Two cute problems in HP : IITJEE Foundations\Mains, pre RMO

Problem 1: 

If a^{2}, b^{2}, c^{2} are in AP, show that b+c, c+a, a+b are in HP.

Proof 1:

Note that a straight forward proof is not so easy.

Below is a nice clever solution:

By adding ab+bc+ca to each term, we see that:

a^{2}+ab+ac+bc, b^{2}+ab+ac+bc, c^{2}+ab+ac+bc are in AP.

that is, (a+b)(a+c), (b+c)(b+a), (c+a)(c+b) are in AP.

Dividing each term by (a+b)(b+c)(c+a).

\frac{1}{b+c}, \frac{1}{c+a}, \frac{1}{a+b} are in AP.

that is, b+c, c+a, a+b are in HP.

QED.

Problem 2:

If the p^{th}, q^{th}, r^{th}, s^{th} terms of an AP are in GP, show that p-q, q-r, r-s are in GP.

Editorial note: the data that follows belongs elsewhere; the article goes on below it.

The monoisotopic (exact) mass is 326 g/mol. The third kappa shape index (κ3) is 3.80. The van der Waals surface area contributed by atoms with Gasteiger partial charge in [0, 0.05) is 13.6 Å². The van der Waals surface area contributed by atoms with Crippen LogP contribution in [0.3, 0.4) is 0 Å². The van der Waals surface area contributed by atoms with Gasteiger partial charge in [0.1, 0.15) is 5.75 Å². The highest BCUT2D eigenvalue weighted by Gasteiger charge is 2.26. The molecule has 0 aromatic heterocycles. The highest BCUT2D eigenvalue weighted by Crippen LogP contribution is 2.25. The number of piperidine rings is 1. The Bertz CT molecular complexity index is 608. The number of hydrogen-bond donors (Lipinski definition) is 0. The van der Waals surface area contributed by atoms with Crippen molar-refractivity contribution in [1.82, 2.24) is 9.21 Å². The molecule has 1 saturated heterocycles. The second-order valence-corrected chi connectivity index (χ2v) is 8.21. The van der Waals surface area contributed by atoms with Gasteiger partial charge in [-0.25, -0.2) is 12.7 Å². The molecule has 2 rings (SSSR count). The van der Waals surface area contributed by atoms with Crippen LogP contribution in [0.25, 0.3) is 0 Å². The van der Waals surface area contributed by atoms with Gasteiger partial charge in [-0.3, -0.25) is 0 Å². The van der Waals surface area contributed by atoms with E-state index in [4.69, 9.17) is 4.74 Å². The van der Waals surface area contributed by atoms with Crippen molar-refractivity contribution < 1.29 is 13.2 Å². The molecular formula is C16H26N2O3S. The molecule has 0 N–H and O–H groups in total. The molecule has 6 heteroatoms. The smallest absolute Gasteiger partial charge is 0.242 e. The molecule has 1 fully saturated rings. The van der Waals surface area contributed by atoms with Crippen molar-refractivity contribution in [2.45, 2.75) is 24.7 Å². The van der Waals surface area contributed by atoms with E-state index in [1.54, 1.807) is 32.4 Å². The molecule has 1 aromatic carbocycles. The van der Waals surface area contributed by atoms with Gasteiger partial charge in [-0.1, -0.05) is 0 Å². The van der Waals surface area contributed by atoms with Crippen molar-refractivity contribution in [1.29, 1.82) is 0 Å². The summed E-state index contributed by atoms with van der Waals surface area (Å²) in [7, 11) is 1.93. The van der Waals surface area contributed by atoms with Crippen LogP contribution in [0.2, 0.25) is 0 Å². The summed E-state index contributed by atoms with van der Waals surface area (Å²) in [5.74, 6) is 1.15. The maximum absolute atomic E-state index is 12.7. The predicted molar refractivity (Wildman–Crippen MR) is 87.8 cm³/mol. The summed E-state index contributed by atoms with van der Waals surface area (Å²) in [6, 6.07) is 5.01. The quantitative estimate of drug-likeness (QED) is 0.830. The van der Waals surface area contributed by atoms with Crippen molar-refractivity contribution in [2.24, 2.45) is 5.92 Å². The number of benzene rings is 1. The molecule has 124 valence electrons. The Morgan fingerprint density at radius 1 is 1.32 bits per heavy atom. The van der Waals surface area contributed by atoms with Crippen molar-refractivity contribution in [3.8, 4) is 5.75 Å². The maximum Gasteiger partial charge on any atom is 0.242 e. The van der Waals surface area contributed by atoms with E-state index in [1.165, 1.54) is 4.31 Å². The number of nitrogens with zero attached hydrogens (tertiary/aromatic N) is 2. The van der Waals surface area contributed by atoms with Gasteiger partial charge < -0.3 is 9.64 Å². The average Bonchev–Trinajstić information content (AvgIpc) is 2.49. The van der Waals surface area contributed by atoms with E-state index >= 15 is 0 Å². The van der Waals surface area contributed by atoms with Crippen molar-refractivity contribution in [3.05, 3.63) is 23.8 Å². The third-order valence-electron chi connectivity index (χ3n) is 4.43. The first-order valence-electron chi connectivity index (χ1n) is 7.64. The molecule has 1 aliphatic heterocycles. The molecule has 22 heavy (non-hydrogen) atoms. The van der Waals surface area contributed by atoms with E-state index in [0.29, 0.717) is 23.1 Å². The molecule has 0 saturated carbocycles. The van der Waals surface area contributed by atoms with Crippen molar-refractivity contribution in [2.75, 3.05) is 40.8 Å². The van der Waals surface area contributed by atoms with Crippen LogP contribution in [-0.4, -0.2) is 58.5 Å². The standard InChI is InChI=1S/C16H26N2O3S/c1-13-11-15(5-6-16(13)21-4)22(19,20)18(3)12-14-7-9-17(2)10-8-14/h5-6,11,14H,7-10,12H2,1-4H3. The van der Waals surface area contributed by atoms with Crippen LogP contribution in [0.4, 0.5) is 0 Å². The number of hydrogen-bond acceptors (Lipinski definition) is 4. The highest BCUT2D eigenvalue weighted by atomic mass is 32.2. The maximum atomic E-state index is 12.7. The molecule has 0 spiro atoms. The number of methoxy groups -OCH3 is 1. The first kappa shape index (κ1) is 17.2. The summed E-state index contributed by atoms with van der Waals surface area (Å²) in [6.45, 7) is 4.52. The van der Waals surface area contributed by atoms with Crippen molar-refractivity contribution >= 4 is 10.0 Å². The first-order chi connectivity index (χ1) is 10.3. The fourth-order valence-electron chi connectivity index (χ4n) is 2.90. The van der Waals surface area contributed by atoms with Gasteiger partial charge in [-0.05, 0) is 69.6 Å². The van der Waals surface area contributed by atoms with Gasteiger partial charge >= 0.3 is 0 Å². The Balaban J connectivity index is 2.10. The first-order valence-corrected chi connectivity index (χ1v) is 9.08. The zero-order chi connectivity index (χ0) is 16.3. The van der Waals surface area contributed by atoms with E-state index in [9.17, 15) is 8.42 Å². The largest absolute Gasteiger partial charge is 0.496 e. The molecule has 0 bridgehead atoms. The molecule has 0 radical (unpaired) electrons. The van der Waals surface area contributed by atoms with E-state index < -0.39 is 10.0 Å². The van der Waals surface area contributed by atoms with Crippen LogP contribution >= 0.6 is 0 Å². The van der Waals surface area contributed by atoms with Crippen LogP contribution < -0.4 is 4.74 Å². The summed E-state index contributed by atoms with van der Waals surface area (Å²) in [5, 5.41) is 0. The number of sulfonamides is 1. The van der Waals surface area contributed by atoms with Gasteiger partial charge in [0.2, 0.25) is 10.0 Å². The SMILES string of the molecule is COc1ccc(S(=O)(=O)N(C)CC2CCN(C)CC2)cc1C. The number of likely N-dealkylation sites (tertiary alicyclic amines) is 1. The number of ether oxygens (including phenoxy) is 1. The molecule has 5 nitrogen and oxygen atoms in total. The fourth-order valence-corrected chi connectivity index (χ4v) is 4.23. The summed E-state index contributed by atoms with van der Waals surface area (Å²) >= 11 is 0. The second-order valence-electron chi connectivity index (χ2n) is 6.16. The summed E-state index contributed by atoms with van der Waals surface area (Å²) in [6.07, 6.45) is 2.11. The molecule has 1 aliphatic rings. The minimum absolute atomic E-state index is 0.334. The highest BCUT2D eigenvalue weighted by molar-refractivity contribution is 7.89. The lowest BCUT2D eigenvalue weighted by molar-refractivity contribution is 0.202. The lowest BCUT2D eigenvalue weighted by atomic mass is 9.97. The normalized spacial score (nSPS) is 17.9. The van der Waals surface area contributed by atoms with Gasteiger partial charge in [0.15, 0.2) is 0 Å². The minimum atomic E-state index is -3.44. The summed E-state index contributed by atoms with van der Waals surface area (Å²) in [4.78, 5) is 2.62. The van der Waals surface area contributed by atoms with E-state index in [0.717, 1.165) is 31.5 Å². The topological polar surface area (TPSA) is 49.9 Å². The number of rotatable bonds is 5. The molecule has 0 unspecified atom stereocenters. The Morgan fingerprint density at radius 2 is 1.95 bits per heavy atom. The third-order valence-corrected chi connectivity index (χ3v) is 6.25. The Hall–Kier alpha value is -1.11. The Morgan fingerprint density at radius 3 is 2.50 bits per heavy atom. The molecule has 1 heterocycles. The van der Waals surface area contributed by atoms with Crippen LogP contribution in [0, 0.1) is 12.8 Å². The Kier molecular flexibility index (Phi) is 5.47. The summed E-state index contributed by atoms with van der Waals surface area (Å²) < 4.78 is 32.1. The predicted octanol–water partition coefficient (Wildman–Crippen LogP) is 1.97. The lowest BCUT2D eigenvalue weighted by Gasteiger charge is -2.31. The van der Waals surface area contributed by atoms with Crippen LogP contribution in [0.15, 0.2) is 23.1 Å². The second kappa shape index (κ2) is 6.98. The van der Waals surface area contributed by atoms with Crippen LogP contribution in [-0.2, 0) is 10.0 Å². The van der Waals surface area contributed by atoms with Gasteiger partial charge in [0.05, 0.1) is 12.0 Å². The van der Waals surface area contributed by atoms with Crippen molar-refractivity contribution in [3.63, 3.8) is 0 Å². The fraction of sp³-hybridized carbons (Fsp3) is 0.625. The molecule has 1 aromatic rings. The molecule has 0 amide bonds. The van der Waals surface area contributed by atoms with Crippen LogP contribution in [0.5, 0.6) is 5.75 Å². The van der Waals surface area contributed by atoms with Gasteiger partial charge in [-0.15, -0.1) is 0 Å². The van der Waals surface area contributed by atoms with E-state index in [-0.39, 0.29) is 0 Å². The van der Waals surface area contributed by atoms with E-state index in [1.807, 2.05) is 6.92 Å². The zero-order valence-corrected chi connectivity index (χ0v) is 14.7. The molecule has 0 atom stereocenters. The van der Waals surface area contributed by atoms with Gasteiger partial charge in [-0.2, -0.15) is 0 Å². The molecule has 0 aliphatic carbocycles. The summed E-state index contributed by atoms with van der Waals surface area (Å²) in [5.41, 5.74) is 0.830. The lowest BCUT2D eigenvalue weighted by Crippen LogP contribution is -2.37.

Proof 2:

Once again a straight forward proof is not at all easy.

Below is a “bingo” sort of proof 🙂

With the usual notation, we have

\frac{a+(p-1)d}{a+(q-1)d} = \frac{a+(q-1)d}{a+(r-1)d} = \frac{a+(r-1)d}{a+(s-1)d}

Hence, each of the ratios is equal to

\frac{(a+(p-1)d)-(a+(q-1)d)}{(a+(q-1)d)-(a+(r-1)d)} = \frac{(a+(q-1)d)-(a+(r-1)d)}{(a+(r-1)d)-(a+(s-1)d)}

which in turn is equal  to \frac{p-q}{q-r} = \frac{q-r}{r-s}

Hence, p-q, q-r, r-s are in GP.

Cheers,

Nalin Pithwa

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